34. #34

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    Quote Originally Posted by Bligh View Post
    And a very fine bevy of ships they look too Paul,
    splendid in their finery of rigging and dressing.

    Rob.
    Thanks, Rob. And thanks for the rep, Dobbs.

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    Garrett Island, at the mouth of the Susquehanna River, is finished.

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    North and upriver is to the right. The start of the Susquehanna Flats is visible to the left. The channel to Principio furnace (a British target) is just past the point in the foreground.

    The town of Havre de Grace and the channel to the Chesapeake Bay is just out of the picture beyond the point in the upper left.

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  36. #36
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    That does you proud Dobbs.
    I'm afraid that my latest work in progress is for our event at Doncaster in September, and is thus being outlined on that thread in the UK Fleet forum where you can view the progress made thus far.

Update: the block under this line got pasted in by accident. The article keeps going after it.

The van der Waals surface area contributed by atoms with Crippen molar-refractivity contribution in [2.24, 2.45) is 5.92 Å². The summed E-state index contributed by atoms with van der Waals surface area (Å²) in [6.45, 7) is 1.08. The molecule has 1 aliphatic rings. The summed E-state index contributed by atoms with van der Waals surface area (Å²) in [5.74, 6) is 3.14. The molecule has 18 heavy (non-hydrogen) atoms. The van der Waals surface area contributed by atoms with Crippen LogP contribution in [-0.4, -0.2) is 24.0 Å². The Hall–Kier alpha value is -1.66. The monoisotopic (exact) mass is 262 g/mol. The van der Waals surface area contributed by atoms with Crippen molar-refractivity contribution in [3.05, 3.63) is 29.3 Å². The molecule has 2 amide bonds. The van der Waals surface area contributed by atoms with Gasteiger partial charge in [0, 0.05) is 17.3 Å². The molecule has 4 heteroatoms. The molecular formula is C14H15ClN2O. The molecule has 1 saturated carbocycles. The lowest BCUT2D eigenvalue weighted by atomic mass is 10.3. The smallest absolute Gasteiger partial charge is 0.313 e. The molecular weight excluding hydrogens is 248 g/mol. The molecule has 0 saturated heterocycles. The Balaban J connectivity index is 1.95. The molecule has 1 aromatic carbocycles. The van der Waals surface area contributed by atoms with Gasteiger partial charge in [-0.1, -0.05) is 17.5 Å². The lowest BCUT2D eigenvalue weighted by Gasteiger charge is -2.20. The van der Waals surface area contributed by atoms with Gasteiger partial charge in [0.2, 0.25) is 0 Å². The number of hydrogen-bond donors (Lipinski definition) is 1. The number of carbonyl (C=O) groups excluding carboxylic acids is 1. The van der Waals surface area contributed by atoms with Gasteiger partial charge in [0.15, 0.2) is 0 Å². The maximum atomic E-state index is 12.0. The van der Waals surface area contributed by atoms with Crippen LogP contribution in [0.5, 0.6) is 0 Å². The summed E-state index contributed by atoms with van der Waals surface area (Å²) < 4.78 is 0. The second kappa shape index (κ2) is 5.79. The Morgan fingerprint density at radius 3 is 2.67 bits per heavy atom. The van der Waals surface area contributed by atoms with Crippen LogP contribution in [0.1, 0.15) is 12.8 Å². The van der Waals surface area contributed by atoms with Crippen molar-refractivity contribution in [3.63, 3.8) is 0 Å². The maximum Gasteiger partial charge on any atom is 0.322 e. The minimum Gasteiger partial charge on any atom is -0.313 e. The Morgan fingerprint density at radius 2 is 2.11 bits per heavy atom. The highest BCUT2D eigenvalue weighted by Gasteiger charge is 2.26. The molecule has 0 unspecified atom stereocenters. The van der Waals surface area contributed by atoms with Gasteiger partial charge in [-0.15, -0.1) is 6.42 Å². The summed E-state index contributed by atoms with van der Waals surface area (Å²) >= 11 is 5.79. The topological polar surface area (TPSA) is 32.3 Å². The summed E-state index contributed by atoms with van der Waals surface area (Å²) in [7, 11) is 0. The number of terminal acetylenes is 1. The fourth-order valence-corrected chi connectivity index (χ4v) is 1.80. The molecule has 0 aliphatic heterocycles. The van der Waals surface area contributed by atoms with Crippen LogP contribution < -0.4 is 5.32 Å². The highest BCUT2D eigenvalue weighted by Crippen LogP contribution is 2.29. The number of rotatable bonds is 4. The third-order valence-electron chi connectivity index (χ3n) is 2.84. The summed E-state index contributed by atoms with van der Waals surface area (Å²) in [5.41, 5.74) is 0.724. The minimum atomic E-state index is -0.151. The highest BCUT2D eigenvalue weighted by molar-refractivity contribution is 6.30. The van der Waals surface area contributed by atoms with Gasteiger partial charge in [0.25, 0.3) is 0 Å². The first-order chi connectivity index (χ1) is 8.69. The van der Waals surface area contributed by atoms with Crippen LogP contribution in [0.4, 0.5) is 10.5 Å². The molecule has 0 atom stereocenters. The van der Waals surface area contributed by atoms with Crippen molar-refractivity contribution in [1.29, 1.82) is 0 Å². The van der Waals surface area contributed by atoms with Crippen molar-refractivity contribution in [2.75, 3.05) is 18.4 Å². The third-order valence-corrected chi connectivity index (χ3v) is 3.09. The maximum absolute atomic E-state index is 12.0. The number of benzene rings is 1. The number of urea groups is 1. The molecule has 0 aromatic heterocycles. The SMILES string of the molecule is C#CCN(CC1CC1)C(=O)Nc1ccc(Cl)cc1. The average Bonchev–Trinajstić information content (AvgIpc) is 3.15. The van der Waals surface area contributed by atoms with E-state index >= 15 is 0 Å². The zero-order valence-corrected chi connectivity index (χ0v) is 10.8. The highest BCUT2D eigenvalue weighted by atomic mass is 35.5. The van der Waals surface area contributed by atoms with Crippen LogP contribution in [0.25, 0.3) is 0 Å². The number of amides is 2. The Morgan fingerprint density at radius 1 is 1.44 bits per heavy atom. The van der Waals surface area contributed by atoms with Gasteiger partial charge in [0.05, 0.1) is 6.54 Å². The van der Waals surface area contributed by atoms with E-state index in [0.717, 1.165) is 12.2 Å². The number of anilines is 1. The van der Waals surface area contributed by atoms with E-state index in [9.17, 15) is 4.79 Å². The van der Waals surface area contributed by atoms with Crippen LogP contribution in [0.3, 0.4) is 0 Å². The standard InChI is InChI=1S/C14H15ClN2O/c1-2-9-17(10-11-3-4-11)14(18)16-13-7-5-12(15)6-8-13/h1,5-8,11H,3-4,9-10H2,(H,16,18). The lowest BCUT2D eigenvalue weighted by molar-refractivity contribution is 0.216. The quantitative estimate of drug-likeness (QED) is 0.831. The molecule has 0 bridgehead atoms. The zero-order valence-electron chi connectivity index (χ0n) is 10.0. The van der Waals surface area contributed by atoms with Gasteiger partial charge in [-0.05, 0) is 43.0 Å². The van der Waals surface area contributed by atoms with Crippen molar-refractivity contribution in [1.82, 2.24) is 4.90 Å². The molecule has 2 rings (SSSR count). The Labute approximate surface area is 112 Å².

Rob.
    The Business of the commander-in-chief is first to bring an enemy fleet to battle on the most advantageous terms to himself, (I mean that of laying his ships close on board the enemy, as expeditiously as possible); and secondly to continue them there until the business is decided.

  37. #37
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    Very well excecuted, Mr. Dobbs.

    Methinks I can almost hear the seagulls overhead and the rustling of the trees while gazing onto the river.

    Lt. Bush
    "Jeder Krieg, auch der siegreiche, ist ein Unglück für das eigene Volk, denn kein Landerwerb, keine Milliarden können Menschenleben ersetzen und die Trauer der Familien aufwiegen."
    Helmuth von Moltke d. Ä.

  38. #38

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    More 17th century ships in preparation ... the 1st rate, Royal Sovereign, the 3rd rate, Resolution and 4 armed merchant ships (2 of 24-26 guns and 2 of 4-6 guns).